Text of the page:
Interesting as well were the new forward and afterword added with the 2006 edition. Birkerts is able to reflect on the state of things since his book’s initial publication 10 years before. Of pertinent note to me was the fact that he now has children and is trying to navigate the world of parenting within the context of radical shifts in society and culture – something I too continue to struggle with.
Here’s some sections that I highlighted for their particular resonance with me:
“The primary human relations—to space, time, nature, and to other people—have been subjected to a warping pressure that is something new under the sun.” (Referring to the advent of online technology and the Internet.)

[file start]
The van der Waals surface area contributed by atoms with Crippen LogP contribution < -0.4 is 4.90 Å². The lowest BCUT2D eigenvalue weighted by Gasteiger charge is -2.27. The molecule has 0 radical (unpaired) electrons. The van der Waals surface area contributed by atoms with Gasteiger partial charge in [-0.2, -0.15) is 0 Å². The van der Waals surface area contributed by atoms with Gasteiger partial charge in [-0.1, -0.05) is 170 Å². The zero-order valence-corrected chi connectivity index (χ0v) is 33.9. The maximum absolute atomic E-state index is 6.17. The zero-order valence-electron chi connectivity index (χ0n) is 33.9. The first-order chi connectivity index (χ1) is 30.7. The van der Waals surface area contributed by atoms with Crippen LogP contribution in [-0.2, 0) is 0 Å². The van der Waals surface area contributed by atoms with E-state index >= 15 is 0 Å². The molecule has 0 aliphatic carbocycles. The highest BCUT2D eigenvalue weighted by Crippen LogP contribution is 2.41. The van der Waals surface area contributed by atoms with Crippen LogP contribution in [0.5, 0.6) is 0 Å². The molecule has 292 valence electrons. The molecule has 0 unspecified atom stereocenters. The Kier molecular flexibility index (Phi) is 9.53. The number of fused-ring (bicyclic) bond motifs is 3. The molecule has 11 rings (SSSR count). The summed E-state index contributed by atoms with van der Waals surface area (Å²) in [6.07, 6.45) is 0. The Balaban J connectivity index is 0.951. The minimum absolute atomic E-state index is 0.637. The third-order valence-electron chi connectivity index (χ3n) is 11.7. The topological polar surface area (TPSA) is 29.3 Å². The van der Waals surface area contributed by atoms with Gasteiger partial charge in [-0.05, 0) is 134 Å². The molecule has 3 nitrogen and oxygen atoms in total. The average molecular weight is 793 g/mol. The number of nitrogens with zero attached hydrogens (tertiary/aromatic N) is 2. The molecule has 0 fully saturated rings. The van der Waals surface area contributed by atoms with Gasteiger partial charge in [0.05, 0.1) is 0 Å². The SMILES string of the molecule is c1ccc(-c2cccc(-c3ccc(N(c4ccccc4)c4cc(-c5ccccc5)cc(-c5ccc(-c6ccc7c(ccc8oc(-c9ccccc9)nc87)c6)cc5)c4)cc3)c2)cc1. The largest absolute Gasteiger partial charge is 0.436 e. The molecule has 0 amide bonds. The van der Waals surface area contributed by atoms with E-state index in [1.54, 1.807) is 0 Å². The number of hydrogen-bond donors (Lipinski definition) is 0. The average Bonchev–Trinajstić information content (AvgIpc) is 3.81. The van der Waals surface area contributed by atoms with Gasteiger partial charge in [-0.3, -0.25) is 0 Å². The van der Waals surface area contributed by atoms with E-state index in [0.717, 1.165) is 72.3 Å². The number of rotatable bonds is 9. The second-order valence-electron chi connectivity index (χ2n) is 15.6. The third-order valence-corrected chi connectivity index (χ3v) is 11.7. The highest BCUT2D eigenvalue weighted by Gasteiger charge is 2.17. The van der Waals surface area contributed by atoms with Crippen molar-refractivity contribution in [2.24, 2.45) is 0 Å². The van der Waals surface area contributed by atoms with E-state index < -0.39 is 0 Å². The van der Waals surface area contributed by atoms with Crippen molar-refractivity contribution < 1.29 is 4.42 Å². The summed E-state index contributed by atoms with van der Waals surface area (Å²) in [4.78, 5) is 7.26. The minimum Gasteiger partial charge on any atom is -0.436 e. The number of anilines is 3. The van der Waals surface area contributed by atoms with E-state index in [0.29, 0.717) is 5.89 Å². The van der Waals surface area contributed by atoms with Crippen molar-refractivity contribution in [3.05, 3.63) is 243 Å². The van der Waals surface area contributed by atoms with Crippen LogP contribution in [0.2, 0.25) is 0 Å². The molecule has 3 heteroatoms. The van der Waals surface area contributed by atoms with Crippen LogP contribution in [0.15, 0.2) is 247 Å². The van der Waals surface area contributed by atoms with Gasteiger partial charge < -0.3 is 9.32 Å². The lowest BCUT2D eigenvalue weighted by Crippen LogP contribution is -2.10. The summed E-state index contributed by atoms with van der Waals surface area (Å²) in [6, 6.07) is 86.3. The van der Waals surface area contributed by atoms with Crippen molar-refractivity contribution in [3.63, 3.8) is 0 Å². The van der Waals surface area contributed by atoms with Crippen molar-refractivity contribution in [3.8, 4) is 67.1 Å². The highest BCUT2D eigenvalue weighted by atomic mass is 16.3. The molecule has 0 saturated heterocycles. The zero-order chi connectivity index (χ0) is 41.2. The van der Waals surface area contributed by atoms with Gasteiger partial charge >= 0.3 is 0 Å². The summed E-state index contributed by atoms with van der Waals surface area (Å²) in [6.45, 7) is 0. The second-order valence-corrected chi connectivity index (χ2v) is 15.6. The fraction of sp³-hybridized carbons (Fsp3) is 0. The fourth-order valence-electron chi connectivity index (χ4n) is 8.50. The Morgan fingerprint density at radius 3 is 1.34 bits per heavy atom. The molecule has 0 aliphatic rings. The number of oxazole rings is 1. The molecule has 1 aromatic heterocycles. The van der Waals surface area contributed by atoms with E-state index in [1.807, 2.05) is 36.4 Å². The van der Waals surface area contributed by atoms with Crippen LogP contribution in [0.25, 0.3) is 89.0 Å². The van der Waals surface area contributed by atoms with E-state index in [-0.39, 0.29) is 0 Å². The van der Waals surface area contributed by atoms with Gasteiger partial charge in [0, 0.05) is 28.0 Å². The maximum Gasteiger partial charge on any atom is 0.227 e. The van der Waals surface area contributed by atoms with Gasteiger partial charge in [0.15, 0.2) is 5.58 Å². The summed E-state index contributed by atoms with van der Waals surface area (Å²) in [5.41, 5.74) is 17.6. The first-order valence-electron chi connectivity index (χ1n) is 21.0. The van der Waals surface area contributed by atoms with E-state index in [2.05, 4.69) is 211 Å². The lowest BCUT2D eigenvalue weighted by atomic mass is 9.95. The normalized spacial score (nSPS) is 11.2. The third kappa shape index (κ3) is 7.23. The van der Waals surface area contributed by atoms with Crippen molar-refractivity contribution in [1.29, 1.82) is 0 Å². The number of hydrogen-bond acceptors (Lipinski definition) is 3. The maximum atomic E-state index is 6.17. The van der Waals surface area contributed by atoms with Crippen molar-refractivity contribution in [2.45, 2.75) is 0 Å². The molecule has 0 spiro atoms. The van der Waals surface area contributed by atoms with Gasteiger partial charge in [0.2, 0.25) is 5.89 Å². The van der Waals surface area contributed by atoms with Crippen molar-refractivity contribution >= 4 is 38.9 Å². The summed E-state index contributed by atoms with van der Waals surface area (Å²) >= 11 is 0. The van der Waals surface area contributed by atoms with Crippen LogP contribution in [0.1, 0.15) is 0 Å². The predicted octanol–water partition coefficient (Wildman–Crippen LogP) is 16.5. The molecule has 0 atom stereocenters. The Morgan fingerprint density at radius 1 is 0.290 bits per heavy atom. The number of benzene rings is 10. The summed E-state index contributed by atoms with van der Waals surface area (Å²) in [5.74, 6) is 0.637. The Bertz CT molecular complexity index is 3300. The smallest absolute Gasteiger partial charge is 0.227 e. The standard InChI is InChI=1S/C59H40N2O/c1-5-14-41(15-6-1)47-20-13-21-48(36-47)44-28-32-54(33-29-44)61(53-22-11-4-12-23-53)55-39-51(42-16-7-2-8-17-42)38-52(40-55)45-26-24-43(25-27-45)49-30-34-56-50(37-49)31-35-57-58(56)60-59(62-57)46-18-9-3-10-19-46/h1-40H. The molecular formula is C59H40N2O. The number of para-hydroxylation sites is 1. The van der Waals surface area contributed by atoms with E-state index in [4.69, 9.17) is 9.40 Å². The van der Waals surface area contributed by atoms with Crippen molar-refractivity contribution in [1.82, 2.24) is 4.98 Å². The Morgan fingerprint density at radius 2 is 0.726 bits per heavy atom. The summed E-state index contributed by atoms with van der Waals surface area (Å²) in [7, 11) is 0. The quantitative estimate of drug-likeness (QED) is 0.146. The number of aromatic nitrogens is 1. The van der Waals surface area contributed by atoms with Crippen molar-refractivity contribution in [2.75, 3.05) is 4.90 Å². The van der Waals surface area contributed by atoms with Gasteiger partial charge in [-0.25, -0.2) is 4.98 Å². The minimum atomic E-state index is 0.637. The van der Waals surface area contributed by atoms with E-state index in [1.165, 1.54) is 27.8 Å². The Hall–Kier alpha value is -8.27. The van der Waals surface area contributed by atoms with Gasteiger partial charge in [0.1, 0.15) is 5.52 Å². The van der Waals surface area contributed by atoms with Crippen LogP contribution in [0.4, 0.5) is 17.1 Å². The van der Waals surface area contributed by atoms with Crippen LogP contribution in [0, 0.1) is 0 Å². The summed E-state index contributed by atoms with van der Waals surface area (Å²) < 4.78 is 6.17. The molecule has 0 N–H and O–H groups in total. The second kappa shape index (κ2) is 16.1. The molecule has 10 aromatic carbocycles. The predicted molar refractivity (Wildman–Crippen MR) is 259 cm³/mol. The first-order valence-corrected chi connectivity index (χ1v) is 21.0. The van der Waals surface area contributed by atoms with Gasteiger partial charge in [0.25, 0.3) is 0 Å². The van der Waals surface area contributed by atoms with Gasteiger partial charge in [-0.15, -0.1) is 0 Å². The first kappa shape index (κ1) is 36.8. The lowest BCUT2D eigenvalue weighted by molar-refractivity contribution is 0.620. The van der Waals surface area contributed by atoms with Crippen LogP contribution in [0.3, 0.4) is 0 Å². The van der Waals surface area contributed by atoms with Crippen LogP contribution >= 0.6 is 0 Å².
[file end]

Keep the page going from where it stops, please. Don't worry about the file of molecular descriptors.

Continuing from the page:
“We have been stripped not only of familiar habits and ways, but of familiar points of moral and psychological reference. Looking out at our society, we see no real leaders, no larger figures of wisdom. Not a brave new world at all, but a fearful one.”
“[The thing that George taught me…] was that knowledge was less a means to an end than a matter of self-cultivation, a way of transforming the experience of the daily. To be curious, to study, to find out – this was the path to the world. Knowledge exposed connections, imparted significance to the incidental.”
“Reading argues for a larger conception of the meaningful, and its implicit injunction (seldom heeded even by readers) is that we change our lives, that we strive to live them in the light of meaning.”